St Augustine, a great Saint of the Church said “Our hearts are restless O Lord, until they rest in you.” The desire for God is written in the human heart, because humankind is created by God and for God; and God never ceases to draw all humankind to himself.
Any journey towards the Church is primarily a journey towards God. This journey towards God is found through Jesus Christ.
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Word On Fire Blog
  • “Awaking Wonder”: Sally Clarkson and Joy Clarkson on the Domestic Church

    Oct 26, 2020 | 01:00 am

    2020 has been a year of upheaval for families with regard to their children’s education and formation. While many children continue to attend school at least partly online, some families have decided to step into full-time homeschooling, and all Christian[…]

  • Bl. Nicholas Steno: The Mendel of the Geosciences

    Oct 23, 2020 | 02:00 am

    In the year 1666, the court of the Grand Duke Ferdinando de’ Medici in Florence saw the arrival of a most unusual object—the partial carcass of a great white shark. Fishermen had caught and killed the beast off the Tuscan[…]

  • St. John Paul II and the Magna Anima

    Oct 22, 2020 | 02:00 am

    These days, I am slowly and prayerfully making my way through the Word on Fire Bible (it’s the only way to read it—such is the depth and beauty on every page). One idea that keeps coming up in the commentary[…]

  • The Way of Knowing: How Your Dog Can Teach Your Skepticism

    Oct 21, 2020 | 02:00 am

    Imagine, after going through the drive-thru of your favorite fast-food restaurant, you are greeted at the door of your home by your loving dog. Your dog recognizes you, is excited to see you, and begins to wag its tail. However,[…]

  • Satan Recognizes Christ’s Body. Do We?

    Oct 20, 2020 | 02:00 am

    Recent studies suggest that many Catholics do not believe that the Eucharist is the Body of Christ. But there is someone who has no doubt about it—Satan. He knows that what looks like bread on Catholic altars and in tabernacles[…]

Wordonfire Bishop Robert Barron’s Sermons
  • The Law of Israel

    Oct 21, 2020 | 02:00 am

    A careful reading of the Torah, the first five books of the Old Testament, reveals that Israelite identity was determined through three sets of laws: liturgical, ritual, and moral. In Catholicism, the liturgical laws have been sublimated and the ritual[…]

  • Between Indifferentism and Tribalism

    Oct 14, 2020 | 02:00 am

    Our first reading for this weekend is taken from that wonderful middle section of the book of the prophet Isaiah. This particular passage is fascinating and conveys a very important but often unremarked upon biblical truth: Israel is God’s chosen[…]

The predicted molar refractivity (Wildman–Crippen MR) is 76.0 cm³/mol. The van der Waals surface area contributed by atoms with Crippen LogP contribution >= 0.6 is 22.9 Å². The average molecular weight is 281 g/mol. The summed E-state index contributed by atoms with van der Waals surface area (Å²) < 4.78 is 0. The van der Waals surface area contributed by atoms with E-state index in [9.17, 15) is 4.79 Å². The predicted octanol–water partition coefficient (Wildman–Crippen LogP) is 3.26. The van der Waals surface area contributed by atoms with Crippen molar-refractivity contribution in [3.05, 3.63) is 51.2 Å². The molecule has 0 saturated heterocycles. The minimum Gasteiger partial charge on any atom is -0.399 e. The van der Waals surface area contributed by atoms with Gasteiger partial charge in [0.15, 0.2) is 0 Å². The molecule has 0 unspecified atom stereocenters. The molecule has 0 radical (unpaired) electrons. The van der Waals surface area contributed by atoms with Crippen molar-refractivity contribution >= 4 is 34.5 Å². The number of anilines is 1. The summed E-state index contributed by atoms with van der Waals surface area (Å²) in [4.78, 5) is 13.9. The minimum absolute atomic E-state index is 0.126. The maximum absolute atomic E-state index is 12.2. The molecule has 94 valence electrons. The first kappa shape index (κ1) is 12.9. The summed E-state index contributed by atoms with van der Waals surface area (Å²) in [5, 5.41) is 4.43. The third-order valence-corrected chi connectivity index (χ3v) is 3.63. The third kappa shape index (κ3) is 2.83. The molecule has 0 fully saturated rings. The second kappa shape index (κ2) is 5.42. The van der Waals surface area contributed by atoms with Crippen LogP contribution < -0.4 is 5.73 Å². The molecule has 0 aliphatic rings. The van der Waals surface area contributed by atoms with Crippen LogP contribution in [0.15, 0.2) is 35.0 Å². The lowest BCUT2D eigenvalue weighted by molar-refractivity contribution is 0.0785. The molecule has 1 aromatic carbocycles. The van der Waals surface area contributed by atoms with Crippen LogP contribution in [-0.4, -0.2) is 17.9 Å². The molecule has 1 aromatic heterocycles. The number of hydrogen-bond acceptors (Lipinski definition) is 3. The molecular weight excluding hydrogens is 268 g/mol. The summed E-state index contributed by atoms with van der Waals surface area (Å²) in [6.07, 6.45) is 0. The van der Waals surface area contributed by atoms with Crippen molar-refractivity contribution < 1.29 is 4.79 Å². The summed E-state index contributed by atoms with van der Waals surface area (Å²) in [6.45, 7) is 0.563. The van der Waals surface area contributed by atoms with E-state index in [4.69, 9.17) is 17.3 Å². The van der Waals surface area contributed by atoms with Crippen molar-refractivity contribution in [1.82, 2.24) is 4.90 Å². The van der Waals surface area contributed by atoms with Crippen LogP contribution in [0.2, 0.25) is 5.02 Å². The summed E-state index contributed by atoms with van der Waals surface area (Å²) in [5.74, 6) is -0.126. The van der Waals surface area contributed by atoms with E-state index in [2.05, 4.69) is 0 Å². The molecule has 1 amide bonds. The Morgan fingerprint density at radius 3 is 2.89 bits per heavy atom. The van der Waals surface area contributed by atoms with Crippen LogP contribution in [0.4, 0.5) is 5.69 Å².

• Isaiah and God’s Holy Mountain

    Oct 7, 2020 | 02:00 am

    Throughout the book of the prophet Isaiah, there are references to God’s holy mountain. In the twenty-fifth chapter of Isaiah, we have still another reference to the holy mountain, and this is our first reading for the weekend. The mountain in question[…]

Saint of the Day
  • St. Evaristus, Pope

    Oct 26, 2004 | 08:00 am

    St. Evaristus was the son of a Greek Jew, originally from Bethlehem, and was the sixth Pope of the Catholic Church. He is traditionally considered a martyr, but there is no documentation of the event. He is buried in the Vatican, near Saint Peter.Saint Evaristus succeeded Saint Anacletus as pope. The text of the Liber Pontificalis, says of him:“Evaristus, born in Greece of a Jewish father named Juda, originally from the city of Bethlehem, reigned for thirteen years, six months and two days, under the reigns of Domitian, Nerva and Trajan, from the Consulate of Valens and Veter (96) until that of Gallus and Bradua (108). This pontiff divided among the priests the titles of the city of Rome. By a constitution he established seven deacons who were to assist the bishop and serve as authentic witnesses for him. During the three ordinations which he conducted in the month of December, he promoted six priests, two deacons and five bishops, destined for various churches. Evaristus received the crown of martyrdom. He was buried near the body of Blessed Peter in the Vatican, on the sixth day of the Calends of November (October 25, 108). The episcopal throne remained vacant for nineteen days.”Pope Saint Evaristus is assumed to have given his life by martyrdom at the same time as St. Ignatius of Antioch. He is often represented with a sword because he was decapitated, or with a crib, because it is believed that he was born in Bethlehem, from which his father emigrated.